By Jeremy Rochow
Published: Wednesday, February 13, 2019
Driving instructor Phil Kellett wanted to teach teenagers how to drive – now he’s helping change his students’ lives as well, thanks to a new RAA program, Licence to Work.
Last year, RAA driving instructor Phil taught students at Seaton High School how to drive as part of RAA and Western Futures’ Driver Education Scholarship pilot program.
The pilot at Seaton, as well as another six-month program at Findon High School, provided students facing common challenges – like no access to a vehicle or a supervising driver – with 75 hours of fully funded driving lessons with qualified RAA instructors.
Phil said he never thought he’d be able to change his students’ lives so much through teaching them to drive.
“In some cases we’re getting these teenagers out of an extremely challenging situation, where there’s generations of people in their families who haven’t worked,” Phil said.
“Because they can’t get their driver’s licence, they’re struggling to find employment. Giving them a chance in life is really satisfying and definitely provides me with that feel-good factor.
“RAA members should be very proud of this program which is making a big difference to young peoples’ lives.”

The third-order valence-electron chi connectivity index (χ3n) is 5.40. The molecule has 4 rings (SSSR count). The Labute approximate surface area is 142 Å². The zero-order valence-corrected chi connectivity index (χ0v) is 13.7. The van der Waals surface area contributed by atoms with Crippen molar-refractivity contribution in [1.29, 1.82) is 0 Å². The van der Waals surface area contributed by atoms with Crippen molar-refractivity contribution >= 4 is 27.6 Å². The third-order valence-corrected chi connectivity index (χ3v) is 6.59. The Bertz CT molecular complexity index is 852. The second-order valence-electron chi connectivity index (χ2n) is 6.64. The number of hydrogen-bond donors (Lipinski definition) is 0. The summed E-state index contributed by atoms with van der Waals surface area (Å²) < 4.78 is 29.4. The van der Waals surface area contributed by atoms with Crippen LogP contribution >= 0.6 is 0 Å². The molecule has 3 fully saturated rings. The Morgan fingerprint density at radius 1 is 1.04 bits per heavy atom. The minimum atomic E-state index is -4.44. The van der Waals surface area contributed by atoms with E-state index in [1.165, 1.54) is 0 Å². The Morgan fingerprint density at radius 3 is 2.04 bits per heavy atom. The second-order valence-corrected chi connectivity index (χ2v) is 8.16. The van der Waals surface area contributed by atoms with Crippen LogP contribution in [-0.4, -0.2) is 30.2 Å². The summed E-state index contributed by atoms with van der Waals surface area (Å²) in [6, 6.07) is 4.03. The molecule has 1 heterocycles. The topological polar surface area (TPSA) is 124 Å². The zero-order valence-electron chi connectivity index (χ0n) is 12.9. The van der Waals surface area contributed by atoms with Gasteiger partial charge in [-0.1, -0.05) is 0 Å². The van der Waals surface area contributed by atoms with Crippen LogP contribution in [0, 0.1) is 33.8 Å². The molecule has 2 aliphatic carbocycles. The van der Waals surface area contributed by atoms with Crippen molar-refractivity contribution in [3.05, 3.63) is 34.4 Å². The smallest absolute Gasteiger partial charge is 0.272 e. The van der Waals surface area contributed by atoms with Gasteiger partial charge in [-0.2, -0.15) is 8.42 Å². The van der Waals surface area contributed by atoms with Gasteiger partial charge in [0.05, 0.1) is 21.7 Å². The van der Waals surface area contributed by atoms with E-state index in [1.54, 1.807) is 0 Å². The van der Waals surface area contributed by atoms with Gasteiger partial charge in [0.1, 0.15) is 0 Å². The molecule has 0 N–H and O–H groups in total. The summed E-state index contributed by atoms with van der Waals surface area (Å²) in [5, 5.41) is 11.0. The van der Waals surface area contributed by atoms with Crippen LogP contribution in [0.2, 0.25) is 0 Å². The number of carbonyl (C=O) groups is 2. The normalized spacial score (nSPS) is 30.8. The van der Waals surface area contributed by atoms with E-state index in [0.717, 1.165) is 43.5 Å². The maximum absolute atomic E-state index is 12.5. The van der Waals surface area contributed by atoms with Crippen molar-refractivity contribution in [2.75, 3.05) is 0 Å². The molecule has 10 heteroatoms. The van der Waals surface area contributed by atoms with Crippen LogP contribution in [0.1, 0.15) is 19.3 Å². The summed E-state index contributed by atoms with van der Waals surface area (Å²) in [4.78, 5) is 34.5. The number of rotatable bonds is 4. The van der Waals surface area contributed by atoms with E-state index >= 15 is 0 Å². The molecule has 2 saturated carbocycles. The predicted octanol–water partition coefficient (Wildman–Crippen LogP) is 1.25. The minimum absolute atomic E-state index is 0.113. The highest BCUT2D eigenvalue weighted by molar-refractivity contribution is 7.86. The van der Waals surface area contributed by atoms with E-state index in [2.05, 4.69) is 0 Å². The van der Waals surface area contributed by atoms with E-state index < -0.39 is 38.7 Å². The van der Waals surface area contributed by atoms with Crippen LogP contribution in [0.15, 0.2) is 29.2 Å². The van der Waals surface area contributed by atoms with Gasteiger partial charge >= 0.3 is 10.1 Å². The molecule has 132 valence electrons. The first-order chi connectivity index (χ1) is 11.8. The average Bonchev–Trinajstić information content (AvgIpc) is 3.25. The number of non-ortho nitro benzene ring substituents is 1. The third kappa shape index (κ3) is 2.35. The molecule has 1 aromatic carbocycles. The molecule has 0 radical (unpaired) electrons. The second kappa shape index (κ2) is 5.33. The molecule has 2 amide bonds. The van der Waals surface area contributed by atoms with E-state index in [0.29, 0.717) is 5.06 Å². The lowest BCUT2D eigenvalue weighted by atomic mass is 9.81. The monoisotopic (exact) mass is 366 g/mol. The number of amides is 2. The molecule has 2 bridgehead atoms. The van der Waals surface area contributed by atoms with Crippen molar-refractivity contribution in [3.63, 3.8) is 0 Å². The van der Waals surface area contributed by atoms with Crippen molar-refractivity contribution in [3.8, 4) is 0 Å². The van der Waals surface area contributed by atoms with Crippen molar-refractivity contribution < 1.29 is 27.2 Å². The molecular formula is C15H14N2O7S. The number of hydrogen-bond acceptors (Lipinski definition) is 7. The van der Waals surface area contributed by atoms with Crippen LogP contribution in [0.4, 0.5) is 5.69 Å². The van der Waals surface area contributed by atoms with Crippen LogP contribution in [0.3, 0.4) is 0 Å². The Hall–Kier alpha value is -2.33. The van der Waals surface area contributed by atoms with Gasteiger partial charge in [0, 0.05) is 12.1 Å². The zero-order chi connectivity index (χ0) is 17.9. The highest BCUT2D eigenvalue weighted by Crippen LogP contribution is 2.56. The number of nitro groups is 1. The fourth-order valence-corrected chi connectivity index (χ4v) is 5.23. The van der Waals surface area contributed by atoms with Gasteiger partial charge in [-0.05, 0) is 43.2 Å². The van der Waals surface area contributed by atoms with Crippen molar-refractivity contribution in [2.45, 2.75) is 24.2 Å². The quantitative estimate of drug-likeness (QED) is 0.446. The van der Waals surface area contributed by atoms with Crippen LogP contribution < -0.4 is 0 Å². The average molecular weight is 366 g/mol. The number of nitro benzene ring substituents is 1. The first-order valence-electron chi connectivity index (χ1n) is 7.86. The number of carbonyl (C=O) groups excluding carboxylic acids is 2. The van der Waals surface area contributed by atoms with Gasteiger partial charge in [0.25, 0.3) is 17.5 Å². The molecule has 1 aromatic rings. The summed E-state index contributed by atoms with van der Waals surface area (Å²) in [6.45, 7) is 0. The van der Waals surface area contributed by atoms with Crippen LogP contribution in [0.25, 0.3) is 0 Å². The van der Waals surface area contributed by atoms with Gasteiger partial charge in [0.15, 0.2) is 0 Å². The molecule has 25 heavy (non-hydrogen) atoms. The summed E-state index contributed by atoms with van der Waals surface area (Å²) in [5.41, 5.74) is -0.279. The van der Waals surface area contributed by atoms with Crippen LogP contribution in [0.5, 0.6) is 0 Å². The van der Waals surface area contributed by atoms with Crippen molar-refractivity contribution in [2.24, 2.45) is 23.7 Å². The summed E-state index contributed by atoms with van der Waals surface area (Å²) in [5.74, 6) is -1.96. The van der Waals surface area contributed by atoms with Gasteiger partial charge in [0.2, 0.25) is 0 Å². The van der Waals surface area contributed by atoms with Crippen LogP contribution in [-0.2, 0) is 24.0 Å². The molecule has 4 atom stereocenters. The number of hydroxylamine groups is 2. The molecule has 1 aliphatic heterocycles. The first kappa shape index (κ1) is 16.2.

Following the success of the year-long trial, RAA and a group of like-minded organisations have officially launched the Licence to Work program, which will continue to be rolled out to students at Seaton High, Findon High and, in addition, Le Fevre High this year.
At this stage, 21 out of the 24 students who took part in last year’s pilot program have got their provisional licence, with some already finding employment.
One of those students, Harley Reiss, found an apprenticeship following his involvement in the program.
“It makes me feel a lot better because I felt like I was never going to get my Ps, but now I feel like I’m getting somewhere in life,” he said.
Due to the ongoing commitment of Western Futures and other partners, 90 students over the next 3 years will be able to undertake the 75 hours of supervised driving required for learner drivers to progress to their provisional licence.
Western Futures board member Andrew Worrall said the Licence to Work program was helping young people overcome the challenges they’re facing.
Learner drivers have to complete this many supervised driving hours
“A big barrier for many young people is not having a driver’s licence, which makes it difficult for them to take up apprenticeship or traineeship opportunities, or even just get to a job interview,” he said.
“To get their provisional licence with the help of an RAA driving instructor through the Licence to Work program is fantastic.”